By Michael E. Miller
By Ryan Yousefi
By Kyle Munzenrieder
By Sabrina Rodriguez
By Michael E. Miller
By Carlos Suarez De Jesus
By Luther Campbell
By Kyle Munzenrieder
The latest revelations regarding Shiver's relationship with Community Bank follow allegations by Homestead's former finance director that Shiver steered business to the bank while he was mayor. Robert Nachlinger, the former finance director, said that in 1998, Shiver helped derail a plan to remove the city's accounts from Community Bank and two other institutions and place them in one centralized account at Barnett Bank.
The consolidation of banking services would have saved the city money and afforded administrators greater control over the accounts. Homestead officials had asked all local banks to participate in a "request for proposals," known as an RFP. Based on their submissions, Nachlinger recommended using Barnett, which guaranteed the lowest fees and the highest return on deposits. On September 1, 1998, the Homestead City Council met to decide whether to accept the results of the RFP and Nachlinger's recommendation.
A review of the audiotape of the meeting shows that, after calling the proceedings to order, Mayor Shiver made an announcement: "It was recently -- just this minute -- brought to my attention that my ownership of stock in Community Bank precludes me from discussing this issue at all." At the time Shiver would only describe as "minuscule" the amount of stock he owned in the bank.
Although he did not mention it then, Shiver, who was appointed Miami-Dade County Manager this past January, was more than a stockholder. Until last year he served on the bank's executive advisory council. (Last week I quoted Nachlinger as saying Shiver served on the bank's board of directors. That was incorrect. He sat on the advisory council.)
Last week Shiver recalled that he was appointed to the advisory council sometime after being elected to the Homestead City Council in 1993, though he could not remember the exact date. As a member of the advisory council, he was paid $50 for every bank meeting he attended. In addition members of the advisory council participated in special contests, organized by the bank, in which prizes were awarded for bringing business to the institution. These prizes included all-expense-paid trips. Shiver acknowledged last week that he won three junkets -- one to Key West; one to Biloxi, Mississippi; and another to Asheville, North Carolina. Again he could not recall the dates of the trips.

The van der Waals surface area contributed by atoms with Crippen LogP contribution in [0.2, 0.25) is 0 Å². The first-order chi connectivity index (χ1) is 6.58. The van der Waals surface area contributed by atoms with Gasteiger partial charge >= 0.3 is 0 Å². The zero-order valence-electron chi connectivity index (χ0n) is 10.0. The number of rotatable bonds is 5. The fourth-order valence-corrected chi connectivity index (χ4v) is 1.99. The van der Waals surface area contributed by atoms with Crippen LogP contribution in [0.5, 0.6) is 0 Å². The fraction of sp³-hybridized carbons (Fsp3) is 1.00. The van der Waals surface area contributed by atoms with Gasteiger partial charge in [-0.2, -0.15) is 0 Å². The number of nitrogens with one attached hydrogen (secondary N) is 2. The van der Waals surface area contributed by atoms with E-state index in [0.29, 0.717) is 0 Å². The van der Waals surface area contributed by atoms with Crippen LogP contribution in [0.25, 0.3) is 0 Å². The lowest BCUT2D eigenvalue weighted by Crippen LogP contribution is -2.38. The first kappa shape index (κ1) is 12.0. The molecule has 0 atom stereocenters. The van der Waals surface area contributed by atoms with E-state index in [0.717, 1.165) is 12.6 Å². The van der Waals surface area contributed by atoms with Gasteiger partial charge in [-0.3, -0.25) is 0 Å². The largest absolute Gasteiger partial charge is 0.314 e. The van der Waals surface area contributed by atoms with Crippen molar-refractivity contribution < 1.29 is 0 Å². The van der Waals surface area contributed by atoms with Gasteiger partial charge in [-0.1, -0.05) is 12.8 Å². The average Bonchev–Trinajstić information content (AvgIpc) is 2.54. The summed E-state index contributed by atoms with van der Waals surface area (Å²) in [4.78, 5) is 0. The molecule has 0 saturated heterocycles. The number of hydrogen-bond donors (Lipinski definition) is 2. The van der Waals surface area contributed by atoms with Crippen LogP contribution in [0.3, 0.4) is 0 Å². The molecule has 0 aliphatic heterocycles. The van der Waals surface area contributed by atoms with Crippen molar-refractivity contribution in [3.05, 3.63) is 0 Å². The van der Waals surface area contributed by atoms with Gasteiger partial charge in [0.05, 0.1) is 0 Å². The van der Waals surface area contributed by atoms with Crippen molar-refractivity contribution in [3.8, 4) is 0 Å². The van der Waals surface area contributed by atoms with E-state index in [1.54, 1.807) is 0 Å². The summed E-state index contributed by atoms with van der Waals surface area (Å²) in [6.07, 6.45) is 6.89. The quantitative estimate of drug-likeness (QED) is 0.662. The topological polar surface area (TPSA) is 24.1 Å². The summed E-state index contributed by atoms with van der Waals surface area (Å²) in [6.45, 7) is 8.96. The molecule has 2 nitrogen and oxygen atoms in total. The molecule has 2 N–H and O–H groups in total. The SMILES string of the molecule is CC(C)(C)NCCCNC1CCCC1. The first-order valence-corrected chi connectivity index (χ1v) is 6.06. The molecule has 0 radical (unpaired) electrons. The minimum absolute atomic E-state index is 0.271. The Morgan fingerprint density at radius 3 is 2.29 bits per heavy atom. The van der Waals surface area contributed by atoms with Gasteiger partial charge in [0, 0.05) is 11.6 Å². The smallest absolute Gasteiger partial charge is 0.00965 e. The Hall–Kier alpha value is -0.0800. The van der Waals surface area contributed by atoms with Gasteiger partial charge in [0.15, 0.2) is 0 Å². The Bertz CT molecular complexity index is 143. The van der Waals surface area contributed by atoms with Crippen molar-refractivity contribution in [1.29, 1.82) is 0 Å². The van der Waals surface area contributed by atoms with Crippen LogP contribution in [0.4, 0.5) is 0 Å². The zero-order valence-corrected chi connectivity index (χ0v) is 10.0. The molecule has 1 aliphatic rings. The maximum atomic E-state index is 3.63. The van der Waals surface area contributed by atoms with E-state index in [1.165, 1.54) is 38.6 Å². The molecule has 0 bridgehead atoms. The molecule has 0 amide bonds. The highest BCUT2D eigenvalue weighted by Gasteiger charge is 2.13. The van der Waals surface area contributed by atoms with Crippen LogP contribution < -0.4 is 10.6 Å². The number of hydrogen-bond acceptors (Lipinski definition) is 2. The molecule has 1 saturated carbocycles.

Shiver has never reported his advisory-council position on his financial-disclosure forms. On his 1996 disclosure form, he did report owning stock in Community Bank, but his subsequent filings for 1997, 1998, and 1999 make no mention of it, even though he held stock in the bank through all those years. Nor did he ever list any of the excursions as gifts. "They're not gifts," he contended.
Robert Epling, president and chief executive officer of Community Bank, said the trips included "educational opportunities" as well as "entertainment opportunities." They were more like retreats in which the bank would provide guest speakers to talk about a variety of subjects, from urban planning to economics.
According to Epling, Shiver's position as a councilman and then as mayor played no role in his being appointed to the advisory council, and it certainly wasn't a factor in awarding him the trips. "Steve was a hard worker," he reported.
Epling said banks regularly use advisory councils to help them serve the community. "The main function of the group," he explained, "is to be the eyes and ears in this community and to give us insight."
No one is suggesting that the debate over Homestead's banking services led to the city's financial collapse. But Shiver's connections to Community Bank and his actions during that September 1, 1998, meeting are emblematic of the broader problem of political influence affecting the city's financial affairs. More alarming, they present further evidence of Shiver's inability to discern right from wrong, and his proclivity to blame others for his own misconduct.
The laws regarding public officials and conflicts of interest are contained in both Florida statutes and the code of Miami-Dade County. The county code, which applies not only to county government but to all municipal governments, is far stricter and supersedes the more liberal Florida statutes.
According to county code, once a conflict has been established, the public official is not allowed to vote on the item in question "or participate in any way." The code even goes so far as to say that the official with the conflict "shall absent himself or herself from the [council] meeting during the discussion of the subject item...." Punishment for violating these rules ranges from a public censure and fine, to a maximum penalty of 30 days in jail.
During the September 1, 1998, meeting, Shiver acknowledged he had a conflict and admitted he'd spoken to several people about the RFP for municipal banking services. "At no time was my conversation slanted toward any one of the respondents to the RFP," he told his colleagues. "Again I want to point out that my minuscule share and my minuscule position in Community Bank really would have no bearing whatsoever on my financial worth of any magnitude."